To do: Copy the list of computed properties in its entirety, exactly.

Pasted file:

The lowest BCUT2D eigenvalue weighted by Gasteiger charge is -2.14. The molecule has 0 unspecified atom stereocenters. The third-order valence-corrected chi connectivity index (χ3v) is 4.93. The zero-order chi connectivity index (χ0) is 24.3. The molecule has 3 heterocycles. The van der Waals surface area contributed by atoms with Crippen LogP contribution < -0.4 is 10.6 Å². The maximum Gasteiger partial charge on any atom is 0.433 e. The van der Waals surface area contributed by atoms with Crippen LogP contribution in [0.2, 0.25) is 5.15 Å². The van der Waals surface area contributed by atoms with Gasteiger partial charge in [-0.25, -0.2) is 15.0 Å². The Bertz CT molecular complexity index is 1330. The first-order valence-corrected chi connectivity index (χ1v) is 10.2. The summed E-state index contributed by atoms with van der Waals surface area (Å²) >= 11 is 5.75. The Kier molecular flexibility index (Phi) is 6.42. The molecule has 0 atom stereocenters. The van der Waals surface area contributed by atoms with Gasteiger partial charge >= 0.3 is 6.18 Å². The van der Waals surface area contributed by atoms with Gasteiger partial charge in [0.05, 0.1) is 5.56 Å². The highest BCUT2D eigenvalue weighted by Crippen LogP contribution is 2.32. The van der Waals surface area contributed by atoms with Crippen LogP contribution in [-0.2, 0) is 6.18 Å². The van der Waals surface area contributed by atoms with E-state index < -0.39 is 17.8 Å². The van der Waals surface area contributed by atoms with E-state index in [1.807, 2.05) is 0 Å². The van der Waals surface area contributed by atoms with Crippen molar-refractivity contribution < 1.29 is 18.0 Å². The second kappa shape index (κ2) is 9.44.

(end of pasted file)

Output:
The lowest BCUT2D eigenvalue weighted by Gasteiger charge is -2.14. The molecule has 0 unspecified atom stereocenters. The third-order valence-corrected chi connectivity index (χ3v) is 4.93. The zero-order chi connectivity index (χ0) is 24.3. The molecule has 3 heterocycles. The van der Waals surface area contributed by atoms with Crippen LogP contribution < -0.4 is 10.6 Å². The maximum Gasteiger partial charge on any atom is 0.433 e. The van der Waals surface area contributed by atoms with Crippen LogP contribution in [0.2, 0.25) is 5.15 Å². The van der Waals surface area contributed by atoms with Gasteiger partial charge in [-0.25, -0.2) is 15.0 Å². The Bertz CT molecular complexity index is 1330. The first-order valence-corrected chi connectivity index (χ1v) is 10.2. The summed E-state index contributed by atoms with van der Waals surface area (Å²) >= 11 is 5.75. The Kier molecular flexibility index (Phi) is 6.42. The molecule has 0 atom stereocenters. The van der Waals surface area contributed by atoms with Gasteiger partial charge >= 0.3 is 6.18 Å². The van der Waals surface area contributed by atoms with Gasteiger partial charge in [0.05, 0.1) is 5.56 Å². The highest BCUT2D eigenvalue weighted by Crippen LogP contribution is 2.32. The van der Waals surface area contributed by atoms with Crippen LogP contribution in [-0.2, 0) is 6.18 Å². The van der Waals surface area contributed by atoms with E-state index < -0.39 is 17.8 Å². The van der Waals surface area contributed by atoms with E-state index in [1.807, 2.05) is 0 Å². The van der Waals surface area contributed by atoms with Crippen molar-refractivity contribution < 1.29 is 18.0 Å². The second kappa shape index (κ2) is 9.44.